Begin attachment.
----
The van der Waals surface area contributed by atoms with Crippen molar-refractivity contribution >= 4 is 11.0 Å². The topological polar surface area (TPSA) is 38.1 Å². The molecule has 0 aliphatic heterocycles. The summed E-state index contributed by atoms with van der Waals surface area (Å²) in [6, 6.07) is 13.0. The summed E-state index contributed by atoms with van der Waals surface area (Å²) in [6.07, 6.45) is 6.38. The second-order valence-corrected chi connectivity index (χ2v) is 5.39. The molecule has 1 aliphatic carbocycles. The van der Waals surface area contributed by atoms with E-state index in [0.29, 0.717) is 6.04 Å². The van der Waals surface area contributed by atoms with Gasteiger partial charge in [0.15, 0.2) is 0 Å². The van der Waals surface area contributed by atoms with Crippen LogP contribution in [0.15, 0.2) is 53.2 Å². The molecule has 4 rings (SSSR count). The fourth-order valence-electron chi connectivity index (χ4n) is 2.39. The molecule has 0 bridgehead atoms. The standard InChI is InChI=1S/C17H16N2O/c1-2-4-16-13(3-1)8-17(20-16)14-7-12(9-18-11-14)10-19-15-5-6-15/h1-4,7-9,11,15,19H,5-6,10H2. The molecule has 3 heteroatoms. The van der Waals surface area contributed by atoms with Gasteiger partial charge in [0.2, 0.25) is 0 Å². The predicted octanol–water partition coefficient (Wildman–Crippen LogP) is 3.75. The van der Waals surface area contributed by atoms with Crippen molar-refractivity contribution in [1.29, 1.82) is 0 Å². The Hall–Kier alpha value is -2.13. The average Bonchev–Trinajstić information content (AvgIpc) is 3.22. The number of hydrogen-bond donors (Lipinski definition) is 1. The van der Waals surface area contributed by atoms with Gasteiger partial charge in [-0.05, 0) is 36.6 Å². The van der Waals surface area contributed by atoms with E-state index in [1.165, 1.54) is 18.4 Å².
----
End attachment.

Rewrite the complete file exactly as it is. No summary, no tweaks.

The van der Waals surface area contributed by atoms with Crippen molar-refractivity contribution >= 4 is 11.0 Å². The topological polar surface area (TPSA) is 38.1 Å². The molecule has 0 aliphatic heterocycles. The summed E-state index contributed by atoms with van der Waals surface area (Å²) in [6, 6.07) is 13.0. The summed E-state index contributed by atoms with van der Waals surface area (Å²) in [6.07, 6.45) is 6.38. The second-order valence-corrected chi connectivity index (χ2v) is 5.39. The molecule has 1 aliphatic carbocycles. The van der Waals surface area contributed by atoms with E-state index in [0.29, 0.717) is 6.04 Å². The van der Waals surface area contributed by atoms with Gasteiger partial charge in [0.15, 0.2) is 0 Å². The van der Waals surface area contributed by atoms with Crippen LogP contribution in [0.15, 0.2) is 53.2 Å². The molecule has 4 rings (SSSR count). The fourth-order valence-electron chi connectivity index (χ4n) is 2.39. The molecule has 0 bridgehead atoms. The standard InChI is InChI=1S/C17H16N2O/c1-2-4-16-13(3-1)8-17(20-16)14-7-12(9-18-11-14)10-19-15-5-6-15/h1-4,7-9,11,15,19H,5-6,10H2. The molecule has 3 heteroatoms. The van der Waals surface area contributed by atoms with Gasteiger partial charge in [0.2, 0.25) is 0 Å². The predicted octanol–water partition coefficient (Wildman–Crippen LogP) is 3.75. The van der Waals surface area contributed by atoms with Crippen molar-refractivity contribution in [1.29, 1.82) is 0 Å². The Hall–Kier alpha value is -2.13. The average Bonchev–Trinajstić information content (AvgIpc) is 3.22. The number of hydrogen-bond donors (Lipinski definition) is 1. The van der Waals surface area contributed by atoms with Gasteiger partial charge in [-0.05, 0) is 36.6 Å². The van der Waals surface area contributed by atoms with E-state index in [1.165, 1.54) is 18.4 Å².